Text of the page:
What are the strangest local foods you have enjoyed (or not) on your travels? Caviar in a tube maybe?

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When you grow up in a dual culture household you get used to certain things as “just the way it is” and especially so when it comes to food. Take shrimp, crab or lobster for example. If you said it is served cold and has a salty flavor – you are likely from Sweden. But there are a bunch of other somewhat unique Swedish foods that I don’t think twice about.

A sandwich in Sweden is often not two slices of bread but one. It, most times, has a protein or cheese not both. The bread is often “hard” bread. And as you can see from the above it could just have soft cheese with some kind of protein flavoring or caviar in a tube (with very little real fish roe in it btw). Kids grow up eating this stuff all summer long on outings to the countryside or out to an island for the day!

There are other equally special things that I love that others just don’t get. Salt licorice is another good one. I don’t really care for normal licorice but the salt type is num num num. Now salt licorice ice cream – even I don’t care for that!

Some things I do not care for and default to my US cultural side. The idea that a beer over 3.5% in alcohol content can only be purchased in an over priced (i.e. taxed) state controlled liquor store is just not OK. Same goes for ultra limited open hours for so many establishments (but way better than in years past).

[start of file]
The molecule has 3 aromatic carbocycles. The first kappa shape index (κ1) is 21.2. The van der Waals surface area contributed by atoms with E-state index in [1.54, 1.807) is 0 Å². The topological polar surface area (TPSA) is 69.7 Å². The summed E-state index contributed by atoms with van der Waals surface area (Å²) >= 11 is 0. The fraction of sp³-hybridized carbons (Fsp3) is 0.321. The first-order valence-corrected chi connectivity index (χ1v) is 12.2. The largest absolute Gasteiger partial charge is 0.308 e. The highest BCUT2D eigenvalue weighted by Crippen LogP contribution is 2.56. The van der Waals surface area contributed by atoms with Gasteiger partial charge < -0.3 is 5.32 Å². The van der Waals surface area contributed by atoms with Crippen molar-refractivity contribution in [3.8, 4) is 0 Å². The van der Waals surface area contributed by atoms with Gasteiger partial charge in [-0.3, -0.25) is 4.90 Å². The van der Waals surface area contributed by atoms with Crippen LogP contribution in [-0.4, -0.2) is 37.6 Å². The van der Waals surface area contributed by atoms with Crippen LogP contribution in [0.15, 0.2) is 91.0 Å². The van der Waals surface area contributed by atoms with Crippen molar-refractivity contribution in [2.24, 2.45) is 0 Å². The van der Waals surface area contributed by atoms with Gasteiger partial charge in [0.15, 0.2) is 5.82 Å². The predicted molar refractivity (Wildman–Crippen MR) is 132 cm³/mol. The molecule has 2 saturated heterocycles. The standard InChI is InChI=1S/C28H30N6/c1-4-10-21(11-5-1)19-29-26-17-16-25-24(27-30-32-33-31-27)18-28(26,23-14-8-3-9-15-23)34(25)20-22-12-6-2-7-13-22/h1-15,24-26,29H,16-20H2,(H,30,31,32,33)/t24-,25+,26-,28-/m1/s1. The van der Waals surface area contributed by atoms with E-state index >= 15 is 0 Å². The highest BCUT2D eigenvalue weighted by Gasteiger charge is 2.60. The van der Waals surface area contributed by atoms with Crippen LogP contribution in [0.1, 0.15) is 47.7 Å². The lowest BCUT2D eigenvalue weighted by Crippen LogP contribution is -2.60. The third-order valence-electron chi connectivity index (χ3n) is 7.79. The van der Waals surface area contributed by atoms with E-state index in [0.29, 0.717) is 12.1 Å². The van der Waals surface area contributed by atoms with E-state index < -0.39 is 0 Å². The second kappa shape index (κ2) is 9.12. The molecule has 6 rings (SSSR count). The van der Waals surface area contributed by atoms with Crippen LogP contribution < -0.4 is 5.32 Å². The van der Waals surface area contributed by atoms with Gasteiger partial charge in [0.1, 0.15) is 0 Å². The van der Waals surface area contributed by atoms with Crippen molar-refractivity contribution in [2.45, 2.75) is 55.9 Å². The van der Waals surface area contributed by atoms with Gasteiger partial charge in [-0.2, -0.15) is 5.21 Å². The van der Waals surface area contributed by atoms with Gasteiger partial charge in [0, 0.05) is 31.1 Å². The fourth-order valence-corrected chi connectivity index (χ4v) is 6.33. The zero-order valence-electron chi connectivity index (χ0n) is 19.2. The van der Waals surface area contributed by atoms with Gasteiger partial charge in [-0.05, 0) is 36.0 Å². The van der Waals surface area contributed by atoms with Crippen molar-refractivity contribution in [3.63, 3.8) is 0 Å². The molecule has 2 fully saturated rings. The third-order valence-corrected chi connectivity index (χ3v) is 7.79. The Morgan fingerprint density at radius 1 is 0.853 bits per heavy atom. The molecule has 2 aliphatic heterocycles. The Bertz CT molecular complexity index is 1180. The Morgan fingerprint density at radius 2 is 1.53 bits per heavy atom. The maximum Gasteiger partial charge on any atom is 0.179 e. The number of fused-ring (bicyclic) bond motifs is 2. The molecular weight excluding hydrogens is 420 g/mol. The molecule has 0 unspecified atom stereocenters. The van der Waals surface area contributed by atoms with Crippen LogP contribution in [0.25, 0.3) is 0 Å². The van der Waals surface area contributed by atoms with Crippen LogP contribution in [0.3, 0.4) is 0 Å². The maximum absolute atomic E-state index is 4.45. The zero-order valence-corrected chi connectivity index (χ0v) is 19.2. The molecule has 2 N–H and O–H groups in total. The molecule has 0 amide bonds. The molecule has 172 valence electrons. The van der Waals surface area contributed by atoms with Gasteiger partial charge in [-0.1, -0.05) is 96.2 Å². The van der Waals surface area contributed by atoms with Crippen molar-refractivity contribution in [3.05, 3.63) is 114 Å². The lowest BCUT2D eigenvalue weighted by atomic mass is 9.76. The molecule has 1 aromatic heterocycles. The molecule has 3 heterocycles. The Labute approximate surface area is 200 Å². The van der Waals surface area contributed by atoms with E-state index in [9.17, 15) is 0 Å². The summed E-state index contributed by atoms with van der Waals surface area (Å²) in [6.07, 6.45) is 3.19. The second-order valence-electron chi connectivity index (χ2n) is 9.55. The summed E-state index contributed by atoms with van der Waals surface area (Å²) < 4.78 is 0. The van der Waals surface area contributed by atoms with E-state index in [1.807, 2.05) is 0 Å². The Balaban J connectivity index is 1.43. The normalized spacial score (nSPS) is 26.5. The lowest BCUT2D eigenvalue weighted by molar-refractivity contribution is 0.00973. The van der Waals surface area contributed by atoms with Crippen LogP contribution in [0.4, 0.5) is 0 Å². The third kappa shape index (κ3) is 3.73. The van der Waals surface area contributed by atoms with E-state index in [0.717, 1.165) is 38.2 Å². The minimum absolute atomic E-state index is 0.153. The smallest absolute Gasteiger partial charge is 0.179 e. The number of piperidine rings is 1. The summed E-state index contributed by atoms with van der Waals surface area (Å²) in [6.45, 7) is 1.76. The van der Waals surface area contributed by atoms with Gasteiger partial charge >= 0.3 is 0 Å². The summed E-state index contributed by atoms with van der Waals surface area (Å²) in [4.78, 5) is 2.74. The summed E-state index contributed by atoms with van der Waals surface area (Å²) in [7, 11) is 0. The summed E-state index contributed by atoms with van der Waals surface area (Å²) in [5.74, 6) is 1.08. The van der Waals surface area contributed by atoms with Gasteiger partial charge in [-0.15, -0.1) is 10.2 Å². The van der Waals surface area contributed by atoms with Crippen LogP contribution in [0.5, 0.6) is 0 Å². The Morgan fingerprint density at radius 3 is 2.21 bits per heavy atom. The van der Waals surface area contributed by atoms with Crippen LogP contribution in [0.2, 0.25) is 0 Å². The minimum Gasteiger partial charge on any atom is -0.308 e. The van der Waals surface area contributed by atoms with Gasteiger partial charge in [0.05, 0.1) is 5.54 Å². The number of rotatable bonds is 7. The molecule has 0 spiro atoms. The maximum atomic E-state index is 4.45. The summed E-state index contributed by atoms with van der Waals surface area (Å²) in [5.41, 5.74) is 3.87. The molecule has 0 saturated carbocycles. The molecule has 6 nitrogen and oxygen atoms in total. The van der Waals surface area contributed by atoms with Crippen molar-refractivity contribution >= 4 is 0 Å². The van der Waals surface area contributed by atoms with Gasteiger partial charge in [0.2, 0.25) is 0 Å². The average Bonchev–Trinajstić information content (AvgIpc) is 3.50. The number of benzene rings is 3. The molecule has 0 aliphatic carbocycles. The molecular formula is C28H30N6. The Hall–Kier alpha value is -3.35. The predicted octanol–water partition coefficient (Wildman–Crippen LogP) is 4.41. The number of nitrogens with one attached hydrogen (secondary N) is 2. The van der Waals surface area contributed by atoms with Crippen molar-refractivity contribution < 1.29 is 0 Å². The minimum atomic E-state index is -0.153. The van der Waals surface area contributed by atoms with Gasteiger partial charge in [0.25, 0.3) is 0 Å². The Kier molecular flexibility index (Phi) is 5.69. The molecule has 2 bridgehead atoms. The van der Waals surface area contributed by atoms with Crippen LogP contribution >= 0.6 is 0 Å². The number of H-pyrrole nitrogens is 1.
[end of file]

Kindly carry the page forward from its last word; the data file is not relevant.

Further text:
Enough of my thoughts as I could do this all day. I want your input. What foods or cultural bits have you seen or tried in your travels that you either were shocked, surprised by or really hated or liked? Was there something you thought you would hate and found to be quite good when you tried it? Let us know in the comments below! – René

 

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15 comments

  1. I had ostrich in Spain and really liked it, looked like steak but had a chicken type taste to it. Alligator in New Orleans (I know neither one of those are really uncommon to a lot of Americans but for a picky eater like me my wife was amazed I tried either one). I tried chocolate covered ants (I was told they were chocolate covered raisins at the time because my wife knew I wouldn’t try them otherwise) and can’t remember the country we were in but they weren’t bad.

    My wife tried bull testicles in Spain. Another couple was with us and they both refused as well. We just don’t have the balls to try something like that (bad joke I know).

    A food that I had I really liked was pot ice cream in Amsterdam. I know you’ll never see it anyplace else because seeing it’s an ice cream cone you have to eat it there or while walking and AFAIK everyplace where pot is legal you aren’t allowed to consume it in public.

  2. Cuy (guinea pig) in Ecuador was a bucket list food for me. It was very fatty and tasteless for the most part; I was given gloves because it was so greasy.

  3. I just had Fuji Apple KitKats in Japan last week. Wow – real apple taste in a chocolate covered wafer. I also had the Matcha Green Tea KitKats with white chocolate, but was not as impressed. I read that Japan is building a new KitKat factory where they will produce over 125 flavors.